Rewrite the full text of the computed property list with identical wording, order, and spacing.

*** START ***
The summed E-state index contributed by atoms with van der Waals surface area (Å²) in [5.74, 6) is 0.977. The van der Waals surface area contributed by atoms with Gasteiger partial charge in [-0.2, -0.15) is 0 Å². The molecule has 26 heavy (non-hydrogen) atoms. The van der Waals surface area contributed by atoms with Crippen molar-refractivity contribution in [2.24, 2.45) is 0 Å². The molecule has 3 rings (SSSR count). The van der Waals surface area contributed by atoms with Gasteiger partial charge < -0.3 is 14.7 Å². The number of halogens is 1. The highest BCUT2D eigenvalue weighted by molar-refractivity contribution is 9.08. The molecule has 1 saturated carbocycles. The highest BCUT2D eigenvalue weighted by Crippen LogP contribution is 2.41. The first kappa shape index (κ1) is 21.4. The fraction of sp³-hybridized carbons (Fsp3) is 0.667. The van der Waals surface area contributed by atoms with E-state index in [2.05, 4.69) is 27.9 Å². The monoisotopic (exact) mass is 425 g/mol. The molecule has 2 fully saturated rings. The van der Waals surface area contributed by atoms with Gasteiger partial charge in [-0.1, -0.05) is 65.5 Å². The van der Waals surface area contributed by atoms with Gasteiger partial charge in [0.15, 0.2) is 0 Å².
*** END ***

The summed E-state index contributed by atoms with van der Waals surface area (Å²) in [5.74, 6) is 0.977. The van der Waals surface area contributed by atoms with Gasteiger partial charge in [-0.2, -0.15) is 0 Å². The molecule has 26 heavy (non-hydrogen) atoms. The van der Waals surface area contributed by atoms with Crippen molar-refractivity contribution in [2.24, 2.45) is 0 Å². The molecule has 3 rings (SSSR count). The van der Waals surface area contributed by atoms with Gasteiger partial charge < -0.3 is 14.7 Å². The number of halogens is 1. The highest BCUT2D eigenvalue weighted by molar-refractivity contribution is 9.08. The molecule has 1 saturated carbocycles. The highest BCUT2D eigenvalue weighted by Crippen LogP contribution is 2.41. The first kappa shape index (κ1) is 21.4. The fraction of sp³-hybridized carbons (Fsp3) is 0.667. The van der Waals surface area contributed by atoms with E-state index in [2.05, 4.69) is 27.9 Å². The monoisotopic (exact) mass is 425 g/mol. The molecule has 2 fully saturated rings. The van der Waals surface area contributed by atoms with Gasteiger partial charge in [-0.1, -0.05) is 65.5 Å². The van der Waals surface area contributed by atoms with Gasteiger partial charge in [0.15, 0.2) is 0 Å².